Be Blog

Surrogacy: All About Sperm

Surrogacy: All About Sperm

What is it?

The male reproductive gamete sperm or ‘spermatozoa’, consists of a fluid
mixture of water, plasma and mucus released upon male ejaculation. An
essential ingredient for biological reproduction, sperm is created and stored in
the testicles. The integrity of sperm DNA is essential for healthy embryo
development so semen evaluation is crucial before embarking on a fertility
journey of any kind.
When analyzing the quality of ejaculate, experts are looking at two main factors:
production and delivery. Common issues affecting sperm viability include: halted
development, limited quantity, irregular formation, or absence altogether
(azoospermia). Although not as dramatically, sperm can decrease and decline
due to age, lifestyle choices, medication, and diet similar to oocytes (eggs) from
the female reproductive side.
Today, thanks to ART (assisted reproductive technology) prospective parents
have the option of a genetic link with their child not offered through parentage
via adoption. A typical gestational carrier will have no genetic link to the foetus
she is carrying; gametes typically are derived by intended parents or with the
help of an egg or sperm donor.

Preparing for sperm deposit

Prior to leaving a sample for your sperm analysis, your surrogacy coordinator
should provide you with some helpful instructions to boost your chances for a
healthy and successful deposit.

Timed Abstinence

The ‘abstinence period’ is a suggested timeframe in which ejaculation should be
avoided prior to sample-leaving. This means refraining from any sexual activity
(no ejaculation of any kind including masturbation) for at least two days, but not
more than five to seven days before your sample is collected. Abstaining for a
longer or shorter period can result in decreased sperm motility and lower
quantity. Samples gathered after two days of abstinence usually have the highest
numbers of motile sperm.
Saving up as much sperm as possible for the big day might seem like a good idea,
but waiting too long for ejaculation can actually hinder success. Older sperm
begins to die if ejaculation is too infrequent, decreasing the percentage of live
sperm. A significant impact has been noted on the quality (shape and movement)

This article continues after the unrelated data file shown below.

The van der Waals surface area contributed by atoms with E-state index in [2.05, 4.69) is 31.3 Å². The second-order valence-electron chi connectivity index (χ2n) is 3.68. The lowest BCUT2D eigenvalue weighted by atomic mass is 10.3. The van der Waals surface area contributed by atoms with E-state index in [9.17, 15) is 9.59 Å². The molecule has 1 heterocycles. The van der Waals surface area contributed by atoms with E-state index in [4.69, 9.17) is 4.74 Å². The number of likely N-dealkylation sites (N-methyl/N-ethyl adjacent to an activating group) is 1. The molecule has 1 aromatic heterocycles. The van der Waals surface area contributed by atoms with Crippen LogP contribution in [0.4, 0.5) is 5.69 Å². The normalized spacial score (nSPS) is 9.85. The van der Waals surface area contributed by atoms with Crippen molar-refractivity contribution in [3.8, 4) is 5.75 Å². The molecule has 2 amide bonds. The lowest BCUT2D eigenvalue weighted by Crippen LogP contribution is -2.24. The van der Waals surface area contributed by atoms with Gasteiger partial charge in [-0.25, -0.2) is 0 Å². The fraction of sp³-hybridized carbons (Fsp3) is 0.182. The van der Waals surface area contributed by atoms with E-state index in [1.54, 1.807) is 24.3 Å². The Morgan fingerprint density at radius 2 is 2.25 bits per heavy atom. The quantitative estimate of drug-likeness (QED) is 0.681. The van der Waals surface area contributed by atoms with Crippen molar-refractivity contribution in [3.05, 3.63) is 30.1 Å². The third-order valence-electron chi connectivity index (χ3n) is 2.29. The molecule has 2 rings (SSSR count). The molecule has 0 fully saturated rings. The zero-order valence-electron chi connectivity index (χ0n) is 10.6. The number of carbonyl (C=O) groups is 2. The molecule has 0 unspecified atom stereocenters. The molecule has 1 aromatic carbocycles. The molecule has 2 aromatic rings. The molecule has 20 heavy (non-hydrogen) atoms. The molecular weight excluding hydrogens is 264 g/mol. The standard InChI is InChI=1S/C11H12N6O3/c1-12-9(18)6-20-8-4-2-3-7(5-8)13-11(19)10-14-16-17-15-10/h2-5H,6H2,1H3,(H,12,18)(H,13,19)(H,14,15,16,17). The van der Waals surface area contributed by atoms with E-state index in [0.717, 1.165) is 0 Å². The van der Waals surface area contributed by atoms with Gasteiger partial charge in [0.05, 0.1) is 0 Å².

of sperm after 7 days of abstinence.

Unhealthy Habits

Smoking, alcohol, caffeine and narcotics, should be avoided at least 10 days prior
to leaving your sperm sample. Hot tub bathing, saunas and excessive sun should
also be avoided. For now, while studies are unclear, it’s also a good idea to notify
your coordinator if you have been infected by Covid 19 within 3 months of your
deposit date.
Specific ingestables that could affect the quality of your sperm sample include
medication such as:
• Cimetidine (Tagamet)
• Male and female hormones (Testosterone, Estrogen)
• Sulfasalazine
• Nitrofurantoin
• Anabolic steroids
• Certain chemotherapy medication
• Herbal medicines (St. John’s Wort and high doses of Echinacea

Do’s and Don’ts

Great hygiene
Show up freshly showered, ensuring hands and penis are clean.
Keep it simple
No lubricant, including saliva, should be used, unless requested and provided by
your IVF clinic.
Sterile and Sanitary
Most clinics will insist you leave your deposit alone. As helpful as it might be to
have your partner with you, more is not merrier in this instance as contamination
increases two-fold.

Ejaculation should be directed only into the sterile cup provided to you and not a
condom or any other vessel. Touching the inside of the container should be
avoided; try your best to ensure the first fluid expressed from your ejaculation
makes it into the cup, as it this is the most sperm-rich. Semen spillage might
happen but no need to scoop it up and add it to your cup as purity is more
important than amount.

Seal it up

Once your sample has been collected, seal your cup lid and ensure your name
and the date of your sample is correctly recorded on your vessel.

Don’t stress and take your time

It is completely normal to feel awkward when leaving a sperm deposit for the
first time.
Normally private, ejaculating under sterile and controlled conditions, while being
acutely aware of the clock ticking and the medical team right outside the door
can be stressful and impede successful collection.
It’s important to remember that this is a clinical procedure – no different to a pap
smear or prostate check. Your personal coordinator and clinic staff are objective
professionals, have handled thousands of sperm analyses before you and have
got this down to a science.

Fresh VS. Frozen

Studies show no difference in implantation and pregnancy rates between fresh
and frozen sperm (unlike oocytes); both are as effective for ICSI. Opting for a
frozen sample brings ease to family building and the opportunity for single
women and same-sex couples to build their family at a more convenient time.

Author

oto mekhashishvili